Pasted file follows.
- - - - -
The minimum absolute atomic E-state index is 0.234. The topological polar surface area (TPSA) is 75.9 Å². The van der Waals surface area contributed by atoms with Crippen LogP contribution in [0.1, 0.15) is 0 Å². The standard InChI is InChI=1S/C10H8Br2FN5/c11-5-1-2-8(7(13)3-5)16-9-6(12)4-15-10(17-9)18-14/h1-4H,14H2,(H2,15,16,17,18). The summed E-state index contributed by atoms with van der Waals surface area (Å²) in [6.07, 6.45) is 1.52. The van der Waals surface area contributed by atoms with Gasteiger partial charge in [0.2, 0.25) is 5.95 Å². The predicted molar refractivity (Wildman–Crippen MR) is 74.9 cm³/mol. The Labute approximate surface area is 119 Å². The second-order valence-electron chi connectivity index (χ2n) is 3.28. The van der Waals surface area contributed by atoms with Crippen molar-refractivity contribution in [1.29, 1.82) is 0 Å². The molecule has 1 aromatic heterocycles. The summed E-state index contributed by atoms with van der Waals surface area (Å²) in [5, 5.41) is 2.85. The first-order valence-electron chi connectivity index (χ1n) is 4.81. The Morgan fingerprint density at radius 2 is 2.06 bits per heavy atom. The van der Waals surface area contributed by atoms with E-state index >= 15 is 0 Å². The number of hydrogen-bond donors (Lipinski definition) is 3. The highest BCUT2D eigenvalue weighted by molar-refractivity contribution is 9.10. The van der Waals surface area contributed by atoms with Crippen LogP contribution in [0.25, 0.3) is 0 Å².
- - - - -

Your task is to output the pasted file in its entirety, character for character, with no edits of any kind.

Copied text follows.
The minimum absolute atomic E-state index is 0.234. The topological polar surface area (TPSA) is 75.9 Å². The van der Waals surface area contributed by atoms with Crippen LogP contribution in [0.1, 0.15) is 0 Å². The standard InChI is InChI=1S/C10H8Br2FN5/c11-5-1-2-8(7(13)3-5)16-9-6(12)4-15-10(17-9)18-14/h1-4H,14H2,(H2,15,16,17,18). The summed E-state index contributed by atoms with van der Waals surface area (Å²) in [6.07, 6.45) is 1.52. The van der Waals surface area contributed by atoms with Gasteiger partial charge in [0.2, 0.25) is 5.95 Å². The predicted molar refractivity (Wildman–Crippen MR) is 74.9 cm³/mol. The Labute approximate surface area is 119 Å². The second-order valence-electron chi connectivity index (χ2n) is 3.28. The van der Waals surface area contributed by atoms with Crippen molar-refractivity contribution in [1.29, 1.82) is 0 Å². The molecule has 1 aromatic heterocycles. The summed E-state index contributed by atoms with van der Waals surface area (Å²) in [5, 5.41) is 2.85. The first-order valence-electron chi connectivity index (χ1n) is 4.81. The Morgan fingerprint density at radius 2 is 2.06 bits per heavy atom. The van der Waals surface area contributed by atoms with E-state index >= 15 is 0 Å². The number of hydrogen-bond donors (Lipinski definition) is 3. The highest BCUT2D eigenvalue weighted by molar-refractivity contribution is 9.10. The van der Waals surface area contributed by atoms with Crippen LogP contribution in [0.25, 0.3) is 0 Å².